School:University of Detroit Mercy
The University of Detroit (founded in 1877) and Mercy College of Detroit (founded in 1941) consolidated in 1990 to form the University of Detroit Mercy, Michigan's largest and most comprehensive Catholic university. UDM has a vital and diverse student population of approximately 5,600 students, of which 59 percent are female and 41 percent are male. About 24 percent are minority students. The average age of our students is 26, including graduate and professional enrollment. 70 percent are full-time, 30 percent part-time. UDM has 328 full-time faculty members, 87 percent of whom hold doctorate degrees or the highest degrees available in their fields. The student/faculty ratio is 14 to 1 which ensures one-on-one interaction between faculty and students.
UDM offers More than 100 academic degrees and programs of study through 7 schools and colleges: School of Architecture, College of Business Administration, School of Dentistry, College of Engineering and Science, College of Health Professions, McAuley School of Nursing, School of Law, College of Liberal Arts and Education.
Student Innovation and Entrepreneurship
UDM does not offer a major in innovation or entrepreneurship however there is an innovation minor available through the engineering school. The engineering school is also trying to introduce more I&E geared classes to the program. There are many classes such as senior design courses, marketing, and organization leadership that all have qualities of I&E presented, but not directly as an I&E course.
In the engineering building on campus, the “Annex” is a large space with materials and equipment available to all students to use for individual projects which is surprisingly unknown to many students. The engineering building also features a 3D printing lab for prototyping for any student projects. Found in these locations are a number of clubs at UDM that focus on innovative design such as the Concrete Canoe Team or the Shell Eco-Marathon Team.
Students in the engineering and business programs also have the opportunity to join the DTX Launch Detroit Program, a summer program incubator.
Encouraging faculty innovation and entrepreneurship
OSPRA, the Office for Sponsored Programs and Research Activities, exists to support the research and developments of UDM faculty and staff, as well as students. The mission of OSPRA is to facilitate the procurement of external support through research grants, contracts, and technical assistance agreements, to administer internal support for research, and to document and publicize the scholarly achievements of members of the UDM community. The Research@UDM newsletter features these scholarly achievements and is published once per semester.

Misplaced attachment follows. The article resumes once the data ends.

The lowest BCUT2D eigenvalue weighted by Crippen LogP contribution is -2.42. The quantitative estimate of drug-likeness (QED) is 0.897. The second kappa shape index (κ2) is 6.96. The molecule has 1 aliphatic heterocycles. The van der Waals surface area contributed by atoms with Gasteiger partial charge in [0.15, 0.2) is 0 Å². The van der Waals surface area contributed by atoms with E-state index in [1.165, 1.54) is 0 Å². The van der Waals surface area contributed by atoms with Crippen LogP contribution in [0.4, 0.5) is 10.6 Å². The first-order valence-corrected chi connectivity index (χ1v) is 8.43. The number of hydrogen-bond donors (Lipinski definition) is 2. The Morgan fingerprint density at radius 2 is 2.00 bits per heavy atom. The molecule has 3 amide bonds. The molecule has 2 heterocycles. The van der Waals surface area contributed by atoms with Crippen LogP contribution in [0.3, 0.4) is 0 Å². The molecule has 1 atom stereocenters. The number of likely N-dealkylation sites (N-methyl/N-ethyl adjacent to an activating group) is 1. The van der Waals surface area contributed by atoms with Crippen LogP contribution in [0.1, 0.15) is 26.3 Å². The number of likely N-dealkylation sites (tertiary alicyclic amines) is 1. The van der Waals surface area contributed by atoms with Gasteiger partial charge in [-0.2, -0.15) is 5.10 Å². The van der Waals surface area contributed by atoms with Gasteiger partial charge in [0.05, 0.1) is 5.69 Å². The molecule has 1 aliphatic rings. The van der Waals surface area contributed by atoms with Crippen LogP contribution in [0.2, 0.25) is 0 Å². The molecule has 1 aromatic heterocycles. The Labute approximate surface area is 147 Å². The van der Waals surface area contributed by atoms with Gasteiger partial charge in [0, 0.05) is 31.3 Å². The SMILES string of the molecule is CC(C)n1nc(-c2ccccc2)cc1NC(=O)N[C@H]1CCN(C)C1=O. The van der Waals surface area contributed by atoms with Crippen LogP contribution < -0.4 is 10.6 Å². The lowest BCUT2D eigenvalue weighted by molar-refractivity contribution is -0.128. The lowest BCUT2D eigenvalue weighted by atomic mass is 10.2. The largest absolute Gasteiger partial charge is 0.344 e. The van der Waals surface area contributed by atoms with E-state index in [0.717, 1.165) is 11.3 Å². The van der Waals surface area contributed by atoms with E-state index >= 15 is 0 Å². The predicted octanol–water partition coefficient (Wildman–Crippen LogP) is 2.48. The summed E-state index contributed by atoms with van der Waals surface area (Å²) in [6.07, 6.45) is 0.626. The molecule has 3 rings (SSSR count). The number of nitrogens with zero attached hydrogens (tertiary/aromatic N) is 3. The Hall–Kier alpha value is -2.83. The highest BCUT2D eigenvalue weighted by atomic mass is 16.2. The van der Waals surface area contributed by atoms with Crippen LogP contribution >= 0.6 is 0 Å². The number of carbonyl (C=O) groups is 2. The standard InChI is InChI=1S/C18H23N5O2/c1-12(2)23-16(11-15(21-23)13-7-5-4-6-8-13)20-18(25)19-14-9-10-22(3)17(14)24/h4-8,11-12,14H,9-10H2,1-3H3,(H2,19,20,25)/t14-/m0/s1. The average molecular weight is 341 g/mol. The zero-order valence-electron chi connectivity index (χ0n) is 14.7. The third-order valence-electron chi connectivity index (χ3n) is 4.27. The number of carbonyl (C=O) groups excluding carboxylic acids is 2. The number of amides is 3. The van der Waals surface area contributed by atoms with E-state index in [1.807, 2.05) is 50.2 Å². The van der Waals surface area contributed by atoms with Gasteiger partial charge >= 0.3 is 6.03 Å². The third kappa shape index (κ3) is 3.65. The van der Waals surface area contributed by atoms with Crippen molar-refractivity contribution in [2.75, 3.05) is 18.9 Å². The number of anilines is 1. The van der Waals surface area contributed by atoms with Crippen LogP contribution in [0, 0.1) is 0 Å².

Facilitating University-Industry Collaboration
The bridge for students between school and industry is the Co-op education program. Co-ops are available to all undergraduate and graduate students, and are required as part of the Architecture, Engineering, Physician Assistant and 5-Year Business/MBA curriculum. UDM has connections with more than 200 corporate employers each year, so internships and co-op assignments are available in a wide variety of career fields. Located near downtown Detroit, students have many opportunities to interact with companies fairly close to the school.
Engaging with regional and local economic development efforts
The best example of engaging with local economic development efforts is the DCDC, or the Detroit Collaborative Design Center.
“The DCDC is a multi-disciplinary, non profit architecture and urban design firm at the University of Detroit Mercy School of Architecture dedicated to creating sustainable spaces and communities through quality design and the collaborative process.
Since 1994, the DCDC has worked with over 80 Detroit nonprofit organizations, community groups, and consists of seven full-time urban design, architecture, and landscape architecture professionals, and one to three student interns.
The DCDC works with community-based development organizations, local governments, residents and stakeholders, private developers, students, and local design professionals to enhance local leadership capacity and to promote quality design. Utilizing broad-based community participation in conjunction with design technologies, the DCDC produces projects that respond to locally defined concerns while empowering residents and stakeholders to facilitate their own process of community planning, development, and building design. The DCDC uses its nationally recognized Neighborhood Engagement Workshop (NEW) process which empowers stakeholders to renew their communities through collaboration and coalition building.”
Learn more about the DCDC and its projects at http://www.dcdc-udm.org/.
University of Detroit, Mercy
University Innovation Fellows